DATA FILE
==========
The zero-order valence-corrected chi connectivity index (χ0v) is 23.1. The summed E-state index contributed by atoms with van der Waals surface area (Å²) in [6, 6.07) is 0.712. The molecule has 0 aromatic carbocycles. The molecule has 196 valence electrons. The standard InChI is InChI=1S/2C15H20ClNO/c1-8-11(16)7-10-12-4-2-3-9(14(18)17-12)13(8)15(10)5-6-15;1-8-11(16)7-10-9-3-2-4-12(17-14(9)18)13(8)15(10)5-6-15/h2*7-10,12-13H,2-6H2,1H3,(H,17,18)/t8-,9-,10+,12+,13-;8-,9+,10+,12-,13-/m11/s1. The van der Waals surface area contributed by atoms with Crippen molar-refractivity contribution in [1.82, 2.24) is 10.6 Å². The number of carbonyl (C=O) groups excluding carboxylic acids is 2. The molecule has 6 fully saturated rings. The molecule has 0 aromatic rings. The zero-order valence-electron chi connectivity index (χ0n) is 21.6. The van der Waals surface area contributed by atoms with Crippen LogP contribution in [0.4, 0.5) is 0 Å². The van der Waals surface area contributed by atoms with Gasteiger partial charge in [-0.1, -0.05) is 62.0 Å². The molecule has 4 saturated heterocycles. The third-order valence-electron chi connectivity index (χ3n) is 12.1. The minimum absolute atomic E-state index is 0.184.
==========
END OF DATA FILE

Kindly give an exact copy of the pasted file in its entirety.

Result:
The zero-order valence-corrected chi connectivity index (χ0v) is 23.1. The summed E-state index contributed by atoms with van der Waals surface area (Å²) in [6, 6.07) is 0.712. The molecule has 0 aromatic carbocycles. The molecule has 196 valence electrons. The standard InChI is InChI=1S/2C15H20ClNO/c1-8-11(16)7-10-12-4-2-3-9(14(18)17-12)13(8)15(10)5-6-15;1-8-11(16)7-10-9-3-2-4-12(17-14(9)18)13(8)15(10)5-6-15/h2*7-10,12-13H,2-6H2,1H3,(H,17,18)/t8-,9-,10+,12+,13-;8-,9+,10+,12-,13-/m11/s1. The van der Waals surface area contributed by atoms with Crippen molar-refractivity contribution in [1.82, 2.24) is 10.6 Å². The number of carbonyl (C=O) groups excluding carboxylic acids is 2. The molecule has 6 fully saturated rings. The molecule has 0 aromatic rings. The zero-order valence-electron chi connectivity index (χ0n) is 21.6. The van der Waals surface area contributed by atoms with Crippen LogP contribution in [0.4, 0.5) is 0 Å². The van der Waals surface area contributed by atoms with Gasteiger partial charge in [-0.1, -0.05) is 62.0 Å². The molecule has 4 saturated heterocycles. The third-order valence-electron chi connectivity index (χ3n) is 12.1. The minimum absolute atomic E-state index is 0.184.